Helen Stevenson - Food Technology

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The main myth I always hear when I say I'm a nutritionist is that you're automatically assumed to know how to cook - and to be a very good cook - which isn't always true. One of my main roles is to work with our Head of Nutritional Science and Health to implement a lot of the health and nutrition policies across the business. So this could be anything from the salt content in the food, communicate a five-a-day message, having a look at different ranges such as gluten-free, or our health and diet ranges. We create policy and guidance documents and work closely with teams, such as the technologists and the developers, to create products that are closely aligned to those policies.

The majority of our food has nutritional labeling on it, so we must first send it to another lab that will dissect all the food and analyse it, and find out how much protein is in it, fibre and carbohydrate. That is certainly an area you can go into from studying a food science or nutrition degree - that's the wearing white coats bit and being in a lab using lots of different equipment.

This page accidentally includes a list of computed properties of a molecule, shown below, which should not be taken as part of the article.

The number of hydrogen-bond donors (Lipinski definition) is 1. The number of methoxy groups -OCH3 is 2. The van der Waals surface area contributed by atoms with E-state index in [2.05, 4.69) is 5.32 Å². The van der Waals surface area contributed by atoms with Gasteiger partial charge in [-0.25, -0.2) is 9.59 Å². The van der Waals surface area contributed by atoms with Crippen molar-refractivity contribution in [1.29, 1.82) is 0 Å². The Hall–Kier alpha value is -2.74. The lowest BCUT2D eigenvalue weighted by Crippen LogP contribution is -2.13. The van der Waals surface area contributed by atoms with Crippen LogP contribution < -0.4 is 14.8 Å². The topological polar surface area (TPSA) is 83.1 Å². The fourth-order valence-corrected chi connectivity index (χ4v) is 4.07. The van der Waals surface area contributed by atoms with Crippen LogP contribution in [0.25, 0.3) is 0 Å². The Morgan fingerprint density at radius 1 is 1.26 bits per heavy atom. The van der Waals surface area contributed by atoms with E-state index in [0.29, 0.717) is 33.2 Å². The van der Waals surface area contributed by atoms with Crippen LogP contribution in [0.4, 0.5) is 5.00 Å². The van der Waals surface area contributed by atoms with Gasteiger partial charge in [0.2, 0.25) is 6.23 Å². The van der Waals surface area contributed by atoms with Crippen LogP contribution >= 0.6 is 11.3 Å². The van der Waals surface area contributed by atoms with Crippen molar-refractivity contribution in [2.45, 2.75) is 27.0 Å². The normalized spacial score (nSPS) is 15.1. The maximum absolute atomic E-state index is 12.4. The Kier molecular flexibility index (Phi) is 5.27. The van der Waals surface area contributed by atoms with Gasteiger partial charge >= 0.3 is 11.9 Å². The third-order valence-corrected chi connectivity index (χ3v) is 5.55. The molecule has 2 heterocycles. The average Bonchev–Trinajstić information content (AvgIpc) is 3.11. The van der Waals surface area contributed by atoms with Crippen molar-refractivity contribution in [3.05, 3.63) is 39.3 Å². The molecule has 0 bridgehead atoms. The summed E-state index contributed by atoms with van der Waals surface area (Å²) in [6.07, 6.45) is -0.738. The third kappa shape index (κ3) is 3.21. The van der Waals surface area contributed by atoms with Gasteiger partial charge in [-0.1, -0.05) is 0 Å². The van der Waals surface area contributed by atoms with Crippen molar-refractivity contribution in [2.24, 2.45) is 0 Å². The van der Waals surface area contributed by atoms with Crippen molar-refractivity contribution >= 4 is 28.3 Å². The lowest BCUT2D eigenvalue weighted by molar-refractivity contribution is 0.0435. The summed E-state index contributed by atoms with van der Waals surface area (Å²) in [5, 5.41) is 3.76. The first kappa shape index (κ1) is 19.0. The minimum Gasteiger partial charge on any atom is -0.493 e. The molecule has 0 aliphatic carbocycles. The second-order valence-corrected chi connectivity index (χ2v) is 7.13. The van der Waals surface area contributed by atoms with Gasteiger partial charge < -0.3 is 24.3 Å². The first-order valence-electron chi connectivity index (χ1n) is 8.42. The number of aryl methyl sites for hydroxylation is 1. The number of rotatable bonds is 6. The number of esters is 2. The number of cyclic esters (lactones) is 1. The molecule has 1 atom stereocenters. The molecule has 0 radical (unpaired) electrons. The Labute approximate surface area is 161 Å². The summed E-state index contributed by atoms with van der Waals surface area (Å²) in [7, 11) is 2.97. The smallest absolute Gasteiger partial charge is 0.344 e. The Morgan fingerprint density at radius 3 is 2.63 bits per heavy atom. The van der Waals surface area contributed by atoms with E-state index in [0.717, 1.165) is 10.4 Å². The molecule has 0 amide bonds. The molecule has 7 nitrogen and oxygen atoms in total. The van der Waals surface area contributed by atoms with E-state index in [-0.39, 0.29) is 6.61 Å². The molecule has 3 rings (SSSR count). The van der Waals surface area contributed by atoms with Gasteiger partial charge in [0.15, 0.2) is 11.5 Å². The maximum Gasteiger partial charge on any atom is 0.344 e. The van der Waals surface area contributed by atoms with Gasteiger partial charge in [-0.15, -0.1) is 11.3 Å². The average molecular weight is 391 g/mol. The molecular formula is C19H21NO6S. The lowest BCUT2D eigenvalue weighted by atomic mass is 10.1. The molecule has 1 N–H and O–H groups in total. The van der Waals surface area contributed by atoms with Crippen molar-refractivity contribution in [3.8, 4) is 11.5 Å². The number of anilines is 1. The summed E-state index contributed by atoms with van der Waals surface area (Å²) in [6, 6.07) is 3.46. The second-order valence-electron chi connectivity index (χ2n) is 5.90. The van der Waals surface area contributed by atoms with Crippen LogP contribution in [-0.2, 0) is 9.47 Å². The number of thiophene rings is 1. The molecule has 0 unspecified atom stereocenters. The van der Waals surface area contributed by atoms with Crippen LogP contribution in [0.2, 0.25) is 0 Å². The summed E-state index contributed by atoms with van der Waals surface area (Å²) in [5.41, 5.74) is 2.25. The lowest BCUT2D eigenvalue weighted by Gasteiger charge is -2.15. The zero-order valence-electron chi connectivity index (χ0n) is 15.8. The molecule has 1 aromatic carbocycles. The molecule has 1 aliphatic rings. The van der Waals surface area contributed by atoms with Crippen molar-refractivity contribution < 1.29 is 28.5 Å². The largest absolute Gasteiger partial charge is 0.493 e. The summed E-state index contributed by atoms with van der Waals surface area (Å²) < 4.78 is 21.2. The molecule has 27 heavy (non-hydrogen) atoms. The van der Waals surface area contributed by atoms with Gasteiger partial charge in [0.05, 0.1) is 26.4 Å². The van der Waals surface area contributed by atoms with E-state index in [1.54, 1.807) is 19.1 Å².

We also have a dedicated health website, which we manage and update regularly, and an 'Ask the Nutritionist' service where people email in and we reply with personalised answers. Then we do a lot of other things such as recipe analysis, or working with cafes and canteens in our restaurants to make sure we have a broad selection of different foods and recipes on offer.

There are so many different things you can get involved in, and at the end you can really feel that you've made a difference in helping people follow a healthier diet and an active lifestyle.

I probably split my time 70% office, and 30% travelling and going to external meetings. Once I am in the office, I work with lots of different individuals and departments in M&S - for instance, I work quite closely with Marketing and PR. All of the different categories they look after: meals, desserts, snacks. One of the frequent queries I get through the Ask a Nutritionist service is "How do I get onto the career ladder? I've finished Uni, I've done all my A-levels and an accredited course - how do get there?" I think it's really something that comes down to perseverance and experience. Just try to get any volunteering experience that will help you start in this career.

A good background in nutrition and food helps. Having a passion for food is essential, because you're working with food every day, or the subject, so that level of interest really helps. Also abilities such as multi-tasking, being efficient and good with people. Finally, working with new teams and also working on your own are keys skills that will take you a long way.